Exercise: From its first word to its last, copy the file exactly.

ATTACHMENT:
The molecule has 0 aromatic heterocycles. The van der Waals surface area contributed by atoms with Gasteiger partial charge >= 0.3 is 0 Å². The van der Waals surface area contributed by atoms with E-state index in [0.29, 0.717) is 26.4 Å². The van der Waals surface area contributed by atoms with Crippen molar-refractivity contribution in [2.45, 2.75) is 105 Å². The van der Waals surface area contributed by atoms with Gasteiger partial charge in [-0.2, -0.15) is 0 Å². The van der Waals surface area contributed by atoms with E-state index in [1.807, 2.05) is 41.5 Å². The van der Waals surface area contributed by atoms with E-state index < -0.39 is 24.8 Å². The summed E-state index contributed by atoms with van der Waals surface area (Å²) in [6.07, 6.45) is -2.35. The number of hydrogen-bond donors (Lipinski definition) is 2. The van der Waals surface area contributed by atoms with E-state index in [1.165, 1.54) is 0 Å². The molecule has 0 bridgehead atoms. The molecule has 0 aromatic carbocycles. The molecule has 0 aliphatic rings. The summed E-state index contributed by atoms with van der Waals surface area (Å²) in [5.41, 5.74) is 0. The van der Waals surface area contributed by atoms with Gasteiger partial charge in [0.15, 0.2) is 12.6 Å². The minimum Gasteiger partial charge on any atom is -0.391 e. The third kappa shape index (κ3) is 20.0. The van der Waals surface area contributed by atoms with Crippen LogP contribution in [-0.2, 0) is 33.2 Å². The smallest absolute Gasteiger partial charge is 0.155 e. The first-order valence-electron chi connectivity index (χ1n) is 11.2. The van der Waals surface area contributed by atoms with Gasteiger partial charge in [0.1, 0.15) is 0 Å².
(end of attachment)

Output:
The molecule has 0 aromatic heterocycles. The van der Waals surface area contributed by atoms with Gasteiger partial charge >= 0.3 is 0 Å². The van der Waals surface area contributed by atoms with E-state index in [0.29, 0.717) is 26.4 Å². The van der Waals surface area contributed by atoms with Crippen molar-refractivity contribution in [2.45, 2.75) is 105 Å². The van der Waals surface area contributed by atoms with Gasteiger partial charge in [-0.2, -0.15) is 0 Å². The van der Waals surface area contributed by atoms with E-state index in [1.807, 2.05) is 41.5 Å². The van der Waals surface area contributed by atoms with E-state index < -0.39 is 24.8 Å². The summed E-state index contributed by atoms with van der Waals surface area (Å²) in [6.07, 6.45) is -2.35. The number of hydrogen-bond donors (Lipinski definition) is 2. The van der Waals surface area contributed by atoms with E-state index in [1.165, 1.54) is 0 Å². The molecule has 0 bridgehead atoms. The molecule has 0 aromatic carbocycles. The molecule has 0 aliphatic rings. The summed E-state index contributed by atoms with van der Waals surface area (Å²) in [5.41, 5.74) is 0. The van der Waals surface area contributed by atoms with Gasteiger partial charge in [0.15, 0.2) is 12.6 Å². The minimum Gasteiger partial charge on any atom is -0.391 e. The third kappa shape index (κ3) is 20.0. The van der Waals surface area contributed by atoms with Crippen LogP contribution in [-0.2, 0) is 33.2 Å². The smallest absolute Gasteiger partial charge is 0.155 e. The first-order valence-electron chi connectivity index (χ1n) is 11.2. The van der Waals surface area contributed by atoms with Gasteiger partial charge in [0.1, 0.15) is 0 Å².